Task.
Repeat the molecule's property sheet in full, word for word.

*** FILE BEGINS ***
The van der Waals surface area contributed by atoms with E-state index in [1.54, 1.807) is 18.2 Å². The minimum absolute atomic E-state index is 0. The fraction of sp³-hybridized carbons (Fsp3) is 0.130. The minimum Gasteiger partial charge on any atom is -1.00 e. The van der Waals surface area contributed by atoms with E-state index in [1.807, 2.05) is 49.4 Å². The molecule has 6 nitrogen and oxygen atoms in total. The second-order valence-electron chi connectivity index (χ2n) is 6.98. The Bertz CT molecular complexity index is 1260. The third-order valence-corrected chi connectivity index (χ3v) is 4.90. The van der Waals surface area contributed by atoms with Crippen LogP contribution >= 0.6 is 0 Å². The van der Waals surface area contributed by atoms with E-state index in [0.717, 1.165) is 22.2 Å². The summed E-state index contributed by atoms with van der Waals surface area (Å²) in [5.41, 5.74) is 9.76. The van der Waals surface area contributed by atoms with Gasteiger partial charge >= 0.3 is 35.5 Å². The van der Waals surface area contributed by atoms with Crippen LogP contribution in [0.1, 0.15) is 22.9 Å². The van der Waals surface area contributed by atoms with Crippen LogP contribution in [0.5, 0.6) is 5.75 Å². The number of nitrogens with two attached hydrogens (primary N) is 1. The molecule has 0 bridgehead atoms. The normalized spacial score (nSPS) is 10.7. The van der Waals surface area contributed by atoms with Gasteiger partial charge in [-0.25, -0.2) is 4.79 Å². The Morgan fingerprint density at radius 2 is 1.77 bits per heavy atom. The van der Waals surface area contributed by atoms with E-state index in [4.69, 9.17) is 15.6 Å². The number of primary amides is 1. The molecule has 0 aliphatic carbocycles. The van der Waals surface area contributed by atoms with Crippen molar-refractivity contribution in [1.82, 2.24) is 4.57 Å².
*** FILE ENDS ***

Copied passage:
The van der Waals surface area contributed by atoms with E-state index in [1.54, 1.807) is 18.2 Å². The minimum absolute atomic E-state index is 0. The fraction of sp³-hybridized carbons (Fsp3) is 0.130. The minimum Gasteiger partial charge on any atom is -1.00 e. The van der Waals surface area contributed by atoms with E-state index in [1.807, 2.05) is 49.4 Å². The molecule has 6 nitrogen and oxygen atoms in total. The second-order valence-electron chi connectivity index (χ2n) is 6.98. The Bertz CT molecular complexity index is 1260. The third-order valence-corrected chi connectivity index (χ3v) is 4.90. The van der Waals surface area contributed by atoms with Crippen LogP contribution >= 0.6 is 0 Å². The van der Waals surface area contributed by atoms with E-state index in [0.717, 1.165) is 22.2 Å². The summed E-state index contributed by atoms with van der Waals surface area (Å²) in [5.41, 5.74) is 9.76. The van der Waals surface area contributed by atoms with Gasteiger partial charge >= 0.3 is 35.5 Å². The van der Waals surface area contributed by atoms with Crippen LogP contribution in [0.1, 0.15) is 22.9 Å². The van der Waals surface area contributed by atoms with Crippen LogP contribution in [0.5, 0.6) is 5.75 Å². The number of nitrogens with two attached hydrogens (primary N) is 1. The molecule has 0 bridgehead atoms. The normalized spacial score (nSPS) is 10.7. The van der Waals surface area contributed by atoms with Gasteiger partial charge in [-0.25, -0.2) is 4.79 Å². The Morgan fingerprint density at radius 2 is 1.77 bits per heavy atom. The van der Waals surface area contributed by atoms with E-state index in [4.69, 9.17) is 15.6 Å². The number of primary amides is 1. The molecule has 0 aliphatic carbocycles. The van der Waals surface area contributed by atoms with Crippen molar-refractivity contribution in [1.82, 2.24) is 4.57 Å².